Risks and side effects of dietary supplements

Like drugs, dietary supplements have risks and side effects. But sellers aren’t required to do research studies in people to prove that a dietary supplement is safe. And unlike drugs, dietary supplements are mostly self-prescribed with no input from informed medical sources like doctors, nurses, or pharmacists.

There’s a lot of wrong information out there. Even for those who are usually well informed, it can be hard to find reliable information about the safe use and potential risks of dietary supplements.

As part of its function to monitor supplement safety, the US Food and Drug Administration (FDA) tracks reports of illness, injury, or reactions from supplements. And supplement makers are required to report serious harmful effects to the FDA. Early numbers are reported on the FDA website. Recent FDA information shows that the number of reports has continued to climb each calendar year:

    2010: 1,009 reports of dietary supplement adverse events

    2011: 2,047 reports of dietary supplement adverse events

    2012: 2,844 reports of dietary supplement adverse events

Exposures to supplements (such as vitamins, herbs, protein powders, and botanicals) accounted for more than 100,000 calls to US poison control centers in 2013. Of these calls, more than 8,000 people were reportedly treated in health care facilities. More than 1000 cases were reported to poison control centers as having moderate to severe outcomes. This did not include electrolyte and mineral supplements, which accounted for another 2,500 people treated in health facilities, with 350 moderate to severe reactions and 2 deaths reported to poison control centers.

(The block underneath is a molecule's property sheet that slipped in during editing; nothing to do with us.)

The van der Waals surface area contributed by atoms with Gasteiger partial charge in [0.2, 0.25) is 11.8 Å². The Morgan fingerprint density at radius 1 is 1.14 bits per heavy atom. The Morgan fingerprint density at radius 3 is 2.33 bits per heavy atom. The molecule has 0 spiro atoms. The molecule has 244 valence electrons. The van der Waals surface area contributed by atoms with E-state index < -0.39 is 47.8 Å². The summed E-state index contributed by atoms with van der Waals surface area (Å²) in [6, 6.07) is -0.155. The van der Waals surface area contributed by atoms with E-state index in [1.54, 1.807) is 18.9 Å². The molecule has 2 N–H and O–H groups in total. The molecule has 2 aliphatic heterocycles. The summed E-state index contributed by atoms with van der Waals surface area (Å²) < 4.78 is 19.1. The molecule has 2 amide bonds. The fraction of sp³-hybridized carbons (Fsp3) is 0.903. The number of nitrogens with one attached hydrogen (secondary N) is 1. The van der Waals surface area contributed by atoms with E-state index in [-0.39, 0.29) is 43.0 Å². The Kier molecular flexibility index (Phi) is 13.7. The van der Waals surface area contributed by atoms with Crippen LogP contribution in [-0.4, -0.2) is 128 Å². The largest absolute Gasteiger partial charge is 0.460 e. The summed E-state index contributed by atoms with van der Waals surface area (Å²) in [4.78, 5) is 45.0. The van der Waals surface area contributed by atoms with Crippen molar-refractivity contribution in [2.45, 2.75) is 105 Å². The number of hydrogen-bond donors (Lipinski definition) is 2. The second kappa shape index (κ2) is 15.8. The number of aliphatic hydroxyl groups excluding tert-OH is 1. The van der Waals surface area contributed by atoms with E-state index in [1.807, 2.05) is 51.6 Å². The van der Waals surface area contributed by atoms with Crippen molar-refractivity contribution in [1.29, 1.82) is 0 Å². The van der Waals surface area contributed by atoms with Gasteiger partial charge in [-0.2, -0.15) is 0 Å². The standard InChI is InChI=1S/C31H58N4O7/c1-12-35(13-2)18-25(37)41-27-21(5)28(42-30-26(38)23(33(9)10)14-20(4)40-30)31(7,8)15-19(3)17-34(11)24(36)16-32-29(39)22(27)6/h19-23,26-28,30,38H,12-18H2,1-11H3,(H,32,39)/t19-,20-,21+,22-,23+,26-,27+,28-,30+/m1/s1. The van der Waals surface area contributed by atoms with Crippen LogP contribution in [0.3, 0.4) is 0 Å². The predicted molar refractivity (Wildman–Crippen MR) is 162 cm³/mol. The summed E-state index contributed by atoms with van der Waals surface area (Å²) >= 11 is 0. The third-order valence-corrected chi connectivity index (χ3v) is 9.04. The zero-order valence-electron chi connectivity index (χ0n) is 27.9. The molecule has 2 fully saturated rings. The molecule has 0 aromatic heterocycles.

Most people who suffer unexpected side effects, illnesses, or drug interactions from dietary supplements don’t call a poison control center or the supplement manufacturer. This means that the numbers we have are likely very low estimates of actual events.

Used properly, certain dietary supplements may help reduce the risk of some diseases, reduce discomfort caused by certain drugs or conditions, or simply make you feel better (improve your quality of life). And most people can use dietary supplements safely within certain dosage guidelines. But taking dietary supplements can be risky, especially for people who are getting cancer treatment.

Special problems for people getting cancer treatment

There are several ways that supplements can cause problems for people during cancer treatment. For example, some dietary supplements can cause skin sensitivity and severe reactions when taken during radiation treatment. People who are getting radiation treatments should talk to their doctors before taking any supplement.

People getting chemotherapy may be at higher risk for drug interactions if they take dietary supplements. There is also concern that antioxidants might interfere with cancer cell-killing treatments. Cancer experts often recommend that patients avoid dietary supplements altogether until their cancer treatment is over. But if you decide to take supplements anyway, be sure to let your doctor know exactly what you are taking.

The American Cancer Society medical and editorial content team

Our team is made up of doctors and oncology certified nurses with deep knowledge of cancer care as well as journalists, editors, and translators with extensive experience in medical writing.

Last Revised: March 31, 2015

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